In the wake of the death of the contractor stung by wasps, there have been many questions about how common that is and what can be done to prevent it.
A Cary doctor said that while severe reactions to insect stings aren't all that rare, a reaction severe enough to kill a grown man is not unheard of.
"Unfortunately it really only takes one sting to induce a potential allergic reaction," said Dr. Jonathan Romeo.
Romeo, an allergist with Allergy Partners of the Triangle in Cary, added, "A lot of times with that first reaction it can be more mild but the predictability of how severe these reactions is is kind of unknown."
While it is unknown whether the contractor had ever been stung before, Romeo said it would be even rarer for someone stung the first time to die.
"If you've never been stung before you should not have a reaction with that first sting because it does take at least one sensitizing event to develop and allergy," he said. "But even if you've been stung a hundred times before it is possible that you could develop an allergy and with that next sting there could be a reaction."
So what can you do to protect yourself?
"Staying away from areas where yellow jackets and other bees and wasps like to congregate around open trash cans, underneath porches and decks, places where they might be dwelling. And always be careful if you are sticking your hand into something without looking first because there's a possibility there could be a nest in there especially during the summer months," said Romeo.
Knowing the habits and habitats of stinging insects is also important.
Most bees and wasps nest above ground.
Their nests can often be easily spotted, especially when you see a lot for flying insect activity.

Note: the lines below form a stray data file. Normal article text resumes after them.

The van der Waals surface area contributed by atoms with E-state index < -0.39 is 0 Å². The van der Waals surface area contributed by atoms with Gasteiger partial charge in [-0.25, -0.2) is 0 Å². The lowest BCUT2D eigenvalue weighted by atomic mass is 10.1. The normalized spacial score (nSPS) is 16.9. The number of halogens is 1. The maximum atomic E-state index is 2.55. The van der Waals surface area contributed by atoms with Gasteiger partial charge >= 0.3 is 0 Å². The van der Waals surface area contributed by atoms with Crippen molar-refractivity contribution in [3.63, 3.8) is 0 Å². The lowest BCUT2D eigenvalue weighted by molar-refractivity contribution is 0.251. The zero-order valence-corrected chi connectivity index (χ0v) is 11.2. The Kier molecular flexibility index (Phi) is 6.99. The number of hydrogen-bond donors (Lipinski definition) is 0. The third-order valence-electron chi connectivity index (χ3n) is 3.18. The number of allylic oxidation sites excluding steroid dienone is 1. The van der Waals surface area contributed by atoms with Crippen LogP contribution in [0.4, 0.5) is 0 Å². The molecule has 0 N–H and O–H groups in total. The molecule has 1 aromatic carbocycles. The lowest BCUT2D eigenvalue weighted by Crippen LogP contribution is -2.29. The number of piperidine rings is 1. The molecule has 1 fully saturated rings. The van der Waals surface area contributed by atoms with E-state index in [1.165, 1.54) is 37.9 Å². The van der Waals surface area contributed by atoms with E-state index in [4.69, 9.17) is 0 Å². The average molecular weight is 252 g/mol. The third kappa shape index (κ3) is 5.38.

But while yellow jackets have similarly sized nests, they tend to hide them and that's what makes them riskier.
"Yellowjackets, they tend to nest underground. They call them ground nests. So yellow jackets are one in particular that are dangerous in that respect," said Romeo.
ABC11 asked whether having an anti-allergy medicine like Benadryl on hand could make a difference.
Romeo responded, "Benadryl can take between 15 and 30 minutes to start working and it is not going to stop the life-threatening symptoms such as your throat closing up or your blood pressure dropping. Really Epinephrine is the only medicine that is going to be life saving in these situations."
But it isn't practical for everyone to carry an EpiPen.
They are expensive, expire, and require a prescription, although, Romeo said anyone who has severe allergic reactions should have one.
Romeo said he would even consider prescribing a pen for someone at high risk of coming into contact with stinging insects.
He highly recommends that anyone who has had an allergic reaction to an insect sting see an allergist for venom allergy shots that can dramatically lower the risk of anaphylactic shock.